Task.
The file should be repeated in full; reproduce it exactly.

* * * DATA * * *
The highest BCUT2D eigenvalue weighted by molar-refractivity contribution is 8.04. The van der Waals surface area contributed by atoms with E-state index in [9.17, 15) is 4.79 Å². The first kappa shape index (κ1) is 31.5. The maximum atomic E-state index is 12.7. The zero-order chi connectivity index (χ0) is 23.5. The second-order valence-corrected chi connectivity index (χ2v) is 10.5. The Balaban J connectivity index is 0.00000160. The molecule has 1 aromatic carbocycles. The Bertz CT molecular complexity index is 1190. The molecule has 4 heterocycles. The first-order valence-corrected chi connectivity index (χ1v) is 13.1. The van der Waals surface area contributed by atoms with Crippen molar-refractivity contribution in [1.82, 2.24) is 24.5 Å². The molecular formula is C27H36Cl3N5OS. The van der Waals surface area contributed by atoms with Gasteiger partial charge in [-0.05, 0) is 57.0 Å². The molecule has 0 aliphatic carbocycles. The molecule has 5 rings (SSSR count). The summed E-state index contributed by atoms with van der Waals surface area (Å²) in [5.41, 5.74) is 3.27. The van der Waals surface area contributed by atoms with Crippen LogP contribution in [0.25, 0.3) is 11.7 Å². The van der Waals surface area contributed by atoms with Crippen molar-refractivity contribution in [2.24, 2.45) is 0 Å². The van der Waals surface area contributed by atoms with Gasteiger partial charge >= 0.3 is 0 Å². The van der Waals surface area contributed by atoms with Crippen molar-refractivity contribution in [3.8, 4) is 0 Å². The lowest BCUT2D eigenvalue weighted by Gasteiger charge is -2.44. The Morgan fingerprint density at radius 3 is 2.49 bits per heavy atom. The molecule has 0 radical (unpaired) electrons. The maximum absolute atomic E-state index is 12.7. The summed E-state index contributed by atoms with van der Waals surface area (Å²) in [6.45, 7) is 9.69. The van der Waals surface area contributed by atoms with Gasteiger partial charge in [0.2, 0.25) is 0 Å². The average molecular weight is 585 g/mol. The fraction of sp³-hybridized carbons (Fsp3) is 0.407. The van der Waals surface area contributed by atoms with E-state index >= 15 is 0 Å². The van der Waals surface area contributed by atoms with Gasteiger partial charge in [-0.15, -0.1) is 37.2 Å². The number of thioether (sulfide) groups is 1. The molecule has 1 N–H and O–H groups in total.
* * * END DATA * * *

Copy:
The highest BCUT2D eigenvalue weighted by molar-refractivity contribution is 8.04. The van der Waals surface area contributed by atoms with E-state index in [9.17, 15) is 4.79 Å². The first kappa shape index (κ1) is 31.5. The maximum atomic E-state index is 12.7. The zero-order chi connectivity index (χ0) is 23.5. The second-order valence-corrected chi connectivity index (χ2v) is 10.5. The Balaban J connectivity index is 0.00000160. The molecule has 1 aromatic carbocycles. The Bertz CT molecular complexity index is 1190. The molecule has 4 heterocycles. The first-order valence-corrected chi connectivity index (χ1v) is 13.1. The van der Waals surface area contributed by atoms with Crippen molar-refractivity contribution in [1.82, 2.24) is 24.5 Å². The molecular formula is C27H36Cl3N5OS. The van der Waals surface area contributed by atoms with Gasteiger partial charge in [-0.05, 0) is 57.0 Å². The molecule has 0 aliphatic carbocycles. The molecule has 5 rings (SSSR count). The summed E-state index contributed by atoms with van der Waals surface area (Å²) in [5.41, 5.74) is 3.27. The van der Waals surface area contributed by atoms with Crippen LogP contribution in [0.25, 0.3) is 11.7 Å². The van der Waals surface area contributed by atoms with Crippen molar-refractivity contribution in [2.24, 2.45) is 0 Å². The van der Waals surface area contributed by atoms with Gasteiger partial charge >= 0.3 is 0 Å². The van der Waals surface area contributed by atoms with Crippen molar-refractivity contribution in [3.8, 4) is 0 Å². The lowest BCUT2D eigenvalue weighted by Gasteiger charge is -2.44. The Morgan fingerprint density at radius 3 is 2.49 bits per heavy atom. The molecule has 0 radical (unpaired) electrons. The maximum absolute atomic E-state index is 12.7. The summed E-state index contributed by atoms with van der Waals surface area (Å²) in [6.45, 7) is 9.69. The van der Waals surface area contributed by atoms with Gasteiger partial charge in [0.2, 0.25) is 0 Å². The average molecular weight is 585 g/mol. The fraction of sp³-hybridized carbons (Fsp3) is 0.407. The van der Waals surface area contributed by atoms with E-state index >= 15 is 0 Å². The van der Waals surface area contributed by atoms with Gasteiger partial charge in [-0.15, -0.1) is 37.2 Å². The number of thioether (sulfide) groups is 1. The molecule has 1 N–H and O–H groups in total.